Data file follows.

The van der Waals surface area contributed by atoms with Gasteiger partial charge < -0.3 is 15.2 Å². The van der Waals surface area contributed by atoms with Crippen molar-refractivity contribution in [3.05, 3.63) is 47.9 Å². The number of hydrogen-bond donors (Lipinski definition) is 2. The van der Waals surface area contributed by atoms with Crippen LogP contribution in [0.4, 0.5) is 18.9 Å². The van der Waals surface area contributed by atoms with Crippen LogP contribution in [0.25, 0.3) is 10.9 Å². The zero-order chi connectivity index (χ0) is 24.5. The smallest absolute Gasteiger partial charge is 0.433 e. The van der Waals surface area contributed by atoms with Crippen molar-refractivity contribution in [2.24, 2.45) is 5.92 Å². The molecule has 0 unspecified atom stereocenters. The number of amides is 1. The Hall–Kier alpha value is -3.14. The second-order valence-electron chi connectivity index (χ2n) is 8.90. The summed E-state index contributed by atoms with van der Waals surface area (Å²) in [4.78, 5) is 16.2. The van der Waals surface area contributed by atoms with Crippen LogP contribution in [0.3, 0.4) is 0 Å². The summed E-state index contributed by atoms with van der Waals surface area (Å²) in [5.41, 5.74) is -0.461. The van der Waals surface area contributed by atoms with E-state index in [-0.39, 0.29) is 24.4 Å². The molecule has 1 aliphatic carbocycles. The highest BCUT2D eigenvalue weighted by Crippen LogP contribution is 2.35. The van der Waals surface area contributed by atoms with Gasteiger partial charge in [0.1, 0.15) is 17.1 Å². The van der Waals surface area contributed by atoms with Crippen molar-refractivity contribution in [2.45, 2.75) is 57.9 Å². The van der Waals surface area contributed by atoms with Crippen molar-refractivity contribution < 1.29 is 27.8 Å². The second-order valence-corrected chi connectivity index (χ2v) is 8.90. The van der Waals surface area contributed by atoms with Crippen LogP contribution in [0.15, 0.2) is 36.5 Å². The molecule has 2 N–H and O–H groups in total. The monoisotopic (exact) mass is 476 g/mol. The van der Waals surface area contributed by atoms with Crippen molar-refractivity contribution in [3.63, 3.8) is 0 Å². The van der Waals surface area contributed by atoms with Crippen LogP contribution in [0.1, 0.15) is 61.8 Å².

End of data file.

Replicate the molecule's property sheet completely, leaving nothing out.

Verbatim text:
The van der Waals surface area contributed by atoms with Gasteiger partial charge < -0.3 is 15.2 Å². The van der Waals surface area contributed by atoms with Crippen molar-refractivity contribution in [3.05, 3.63) is 47.9 Å². The number of hydrogen-bond donors (Lipinski definition) is 2. The van der Waals surface area contributed by atoms with Crippen LogP contribution in [0.4, 0.5) is 18.9 Å². The van der Waals surface area contributed by atoms with Crippen LogP contribution in [0.25, 0.3) is 10.9 Å². The zero-order chi connectivity index (χ0) is 24.5. The smallest absolute Gasteiger partial charge is 0.433 e. The van der Waals surface area contributed by atoms with Crippen molar-refractivity contribution in [2.24, 2.45) is 5.92 Å². The molecule has 0 unspecified atom stereocenters. The number of amides is 1. The Hall–Kier alpha value is -3.14. The second-order valence-electron chi connectivity index (χ2n) is 8.90. The summed E-state index contributed by atoms with van der Waals surface area (Å²) in [4.78, 5) is 16.2. The van der Waals surface area contributed by atoms with Crippen LogP contribution in [0.3, 0.4) is 0 Å². The summed E-state index contributed by atoms with van der Waals surface area (Å²) in [5.41, 5.74) is -0.461. The van der Waals surface area contributed by atoms with E-state index in [-0.39, 0.29) is 24.4 Å². The molecule has 1 aliphatic carbocycles. The highest BCUT2D eigenvalue weighted by Crippen LogP contribution is 2.35. The van der Waals surface area contributed by atoms with Gasteiger partial charge in [0.1, 0.15) is 17.1 Å². The van der Waals surface area contributed by atoms with Crippen molar-refractivity contribution in [2.45, 2.75) is 57.9 Å². The van der Waals surface area contributed by atoms with Crippen molar-refractivity contribution < 1.29 is 27.8 Å². The second-order valence-corrected chi connectivity index (χ2v) is 8.90. The van der Waals surface area contributed by atoms with Crippen LogP contribution in [0.15, 0.2) is 36.5 Å². The molecule has 2 N–H and O–H groups in total. The monoisotopic (exact) mass is 476 g/mol. The van der Waals surface area contributed by atoms with Crippen molar-refractivity contribution in [3.63, 3.8) is 0 Å². The van der Waals surface area contributed by atoms with Crippen LogP contribution in [0.1, 0.15) is 61.8 Å².